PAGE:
Spida Lee: I do read. I’m into like - DaVinci code, that Dan Brown type of shit. I’m into all that, I’ve read nuff of his books. That’s all I’m into at the moment. Dan Brown. I’m not really a reader but I read the DaVinci code and I was like I’ve got read his next book! And his next one!
Safe. Would you ever do any spoken word kind of stuff?
Spida Lee: Ooo I’d give it a try yeh. I do like it.
Speakers Corner’s gone now innit. Proper gutted bout never getting to witness that!
Spida Lee: Yeh. I did a set down there. That’s a hip hop crowd! It was mental man!
Any people on the scene at the moment you really want to work with?
Spida Lee: Definitely Skinnyman. I’m gonna do a track with Skinny. Jack Flash - he’s from Huddersfield. And Chief Wigz… in fact I’ve written 16 bars for a track with him already. It’s gonna be sick I swear.
That’s about it for now. As the year goes on I’ll see whatever pops up.
If you could pick anyone dead or alive to work with?
Spida Lee: Biggie… That’s one of the main guys for me. Biggie Smallz. There’s too many to mention, but we’ll leave it at that.
Do you want to do any work further abroad at all?
Spida Lee: I want to do the U.S. I do. I don’t know what it is about there but... NYC… And Germany. They’ve got big scene there…
Yeh man! I’m from Germany! And I mean, everyone makes out that it’s still full of Nazi’s. Don’t get me wrong -there’s plenty of problems and that. But it’s not the way people think it is. And Berlin? It’s one of the most open minded cities in Europe.
Spida Lee: Damn. Like we’re thinking, yeh there’s hip hop things going over there - but I thought it was proper racist! If you don’t know, you don’t know do ya? Till someone tells you…
Do you listen to any European MCing? Like German or French or anything?
Spida Lee: I like the French stuff. This guy called Lasser D. He’s sick. It’s a like live band ye… Like The Roots - but they’re French.
O yeee. That sounds mint. Questlove is one of my top drumming inspirations …
Spida Lee: Ye ye. And MC Solaar - big guy man! I like French hip hop, I don’t know what the hell they’re saying but its sounds good! Latino hip hop as well…
You know Miss Tofelees don’t you? Her beats are mint!
Spida Lee: Yeh. I’m doing some stuff with her… This one beat! This Brazilian one… it’s sick man. It’s like Latino… I go to Mexico a lot so I get on the vibe…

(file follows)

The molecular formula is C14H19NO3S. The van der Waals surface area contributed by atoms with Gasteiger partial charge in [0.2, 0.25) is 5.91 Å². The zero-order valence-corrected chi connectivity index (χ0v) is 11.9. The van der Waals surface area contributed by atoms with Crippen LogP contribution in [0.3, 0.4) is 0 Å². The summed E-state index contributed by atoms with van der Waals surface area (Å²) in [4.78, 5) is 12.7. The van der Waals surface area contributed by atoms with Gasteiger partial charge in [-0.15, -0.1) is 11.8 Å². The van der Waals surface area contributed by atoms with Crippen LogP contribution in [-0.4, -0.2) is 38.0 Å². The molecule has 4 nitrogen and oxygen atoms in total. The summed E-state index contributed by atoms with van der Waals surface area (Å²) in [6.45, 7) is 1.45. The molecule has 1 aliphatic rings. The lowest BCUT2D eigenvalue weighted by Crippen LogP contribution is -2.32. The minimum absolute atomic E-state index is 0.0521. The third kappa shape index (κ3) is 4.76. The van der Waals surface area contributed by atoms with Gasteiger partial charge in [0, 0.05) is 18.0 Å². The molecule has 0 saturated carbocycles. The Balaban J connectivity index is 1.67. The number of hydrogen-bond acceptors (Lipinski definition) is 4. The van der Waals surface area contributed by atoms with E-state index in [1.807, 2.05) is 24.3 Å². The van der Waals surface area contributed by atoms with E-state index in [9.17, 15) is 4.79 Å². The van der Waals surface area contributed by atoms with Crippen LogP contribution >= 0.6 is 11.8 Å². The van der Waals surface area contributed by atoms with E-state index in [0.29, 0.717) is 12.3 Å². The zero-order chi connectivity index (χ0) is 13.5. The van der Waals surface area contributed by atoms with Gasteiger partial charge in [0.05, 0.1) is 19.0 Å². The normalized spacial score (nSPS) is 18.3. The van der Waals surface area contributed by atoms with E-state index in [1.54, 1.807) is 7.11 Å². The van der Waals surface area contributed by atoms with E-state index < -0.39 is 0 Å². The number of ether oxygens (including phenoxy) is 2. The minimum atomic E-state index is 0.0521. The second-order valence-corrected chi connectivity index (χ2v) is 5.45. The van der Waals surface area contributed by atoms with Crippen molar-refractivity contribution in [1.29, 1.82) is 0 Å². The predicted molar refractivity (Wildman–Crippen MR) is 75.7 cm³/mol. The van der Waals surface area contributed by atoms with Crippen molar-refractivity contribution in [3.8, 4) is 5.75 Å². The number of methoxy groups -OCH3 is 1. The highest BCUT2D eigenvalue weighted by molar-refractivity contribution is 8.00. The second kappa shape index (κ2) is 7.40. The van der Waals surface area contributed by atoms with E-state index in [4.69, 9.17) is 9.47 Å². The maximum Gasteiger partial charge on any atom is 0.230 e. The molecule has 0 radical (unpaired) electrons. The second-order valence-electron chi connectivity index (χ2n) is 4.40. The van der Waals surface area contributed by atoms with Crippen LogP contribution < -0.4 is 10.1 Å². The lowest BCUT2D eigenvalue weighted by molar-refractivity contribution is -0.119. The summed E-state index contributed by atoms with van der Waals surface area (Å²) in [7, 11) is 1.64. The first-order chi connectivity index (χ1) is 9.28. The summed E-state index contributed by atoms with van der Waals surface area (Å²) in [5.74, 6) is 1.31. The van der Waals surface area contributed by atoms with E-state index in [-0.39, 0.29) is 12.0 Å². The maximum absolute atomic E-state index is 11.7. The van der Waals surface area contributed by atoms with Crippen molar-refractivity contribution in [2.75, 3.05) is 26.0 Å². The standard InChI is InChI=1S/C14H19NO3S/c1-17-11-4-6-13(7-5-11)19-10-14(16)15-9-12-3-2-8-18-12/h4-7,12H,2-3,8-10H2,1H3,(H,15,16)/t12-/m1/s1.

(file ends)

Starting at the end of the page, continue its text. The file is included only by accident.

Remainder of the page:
So what you up to as far as recording goes this year?
Spida Lee: I’m doing the EP with Miki B (Brutal Artistry) Working on the jazzy album… Those are the plans. If it happens it happens. If it doesn’t it doesn’t!
The jazz shiz will be mint to do live…
Spida Lee: Ye. With a live band it’ll be even better. See what happens innit.
Mmmm jazz drumming.
Spida Lee: Yeh! You’re a drummer innit! I used to drum as well you know. When I first started technical college I had to learn an instrument. I was like sod guitar, sod bass - I’ll play the drums! It’s hard like, getting your head round the whole snare and hi hat thing. Takes time, but I got it eventually.
You still drum at all then?
Spida Lee: Nah. But now and again I’ll see a drum kit there. And I’ll go for it. I loved it!
So, with your old stuff. Did you do any music videos?
Spida Lee: Done three. Right, ma first one was in a skateboard park. We were like - who wants to be in a video?! Everyone was like, yeh yeh me! Like 60 people came down and they were all boppin’ to my track Verbal Assassin.
The second one I did was with Miki, that was like in the town centre. Just walking through the town centre like some mad man! Haha. We did some in Bradford as well.
My third one, I was in an asylum like, with a straight jacket. That was mad. My cousin actually built a little cell. I was in my straight jacket, and I like broke outta the asylum and I was running through these fields getting chased by security guards. Haha. Mad shit.
Sounds fun! Do you think you’d ever do any proper films?
Spida Lee: Yeh I’d love to do that. I’d try acting. Ahaha.
Got any favourite music videos from other artists?
Spida Lee: Ahahaha! You should see me when I get on YouTube! Ask Miki what I’m like when I get on You Tube and I bet he laughs. I’m there forever. Cos all the old school rap videos is on. I’m like check out this song! There’s too many, I can’t say! Ermm… definitely ‘Chief Rocker - Lords Of the Underground’. ‘I Get You Open’ by ‘Black Moon’. ‘Curious George’… I’ll shut up now or I’ll just keep on going.
Do you remember the first album you bought?
Spida Lee: This group called ‘Illegal’. Jamal from ‘Def Squad’. And the other guy was on Snoop Dogg’s first album - that little guy! With the squeaky voice. Yeh. And Eric Sermon produced ‘em. Cost me £16.99! And I bought it with my own money, I was about 15. Still in school and that. Saved all my pocket money to buy that album, I swear!
Are you into any other genres of music?
Spida Lee: Drum n Bass. That has to be second. It used to be first actually… Bassman, Trigger, Skibadee, Shabadee, Dex… DJs wise - Micky Finn, Randall, Kenny Ken.
Used to go to Hysteria - was always in Leister man! I’m into soulful house as well. None of this bang bang shit. I mean like soulful chilled out house music.
You into indie or owt?
Spida Lee: I like Arctic Moneys! My cousin’s into all that. Like The Kooks and stuff.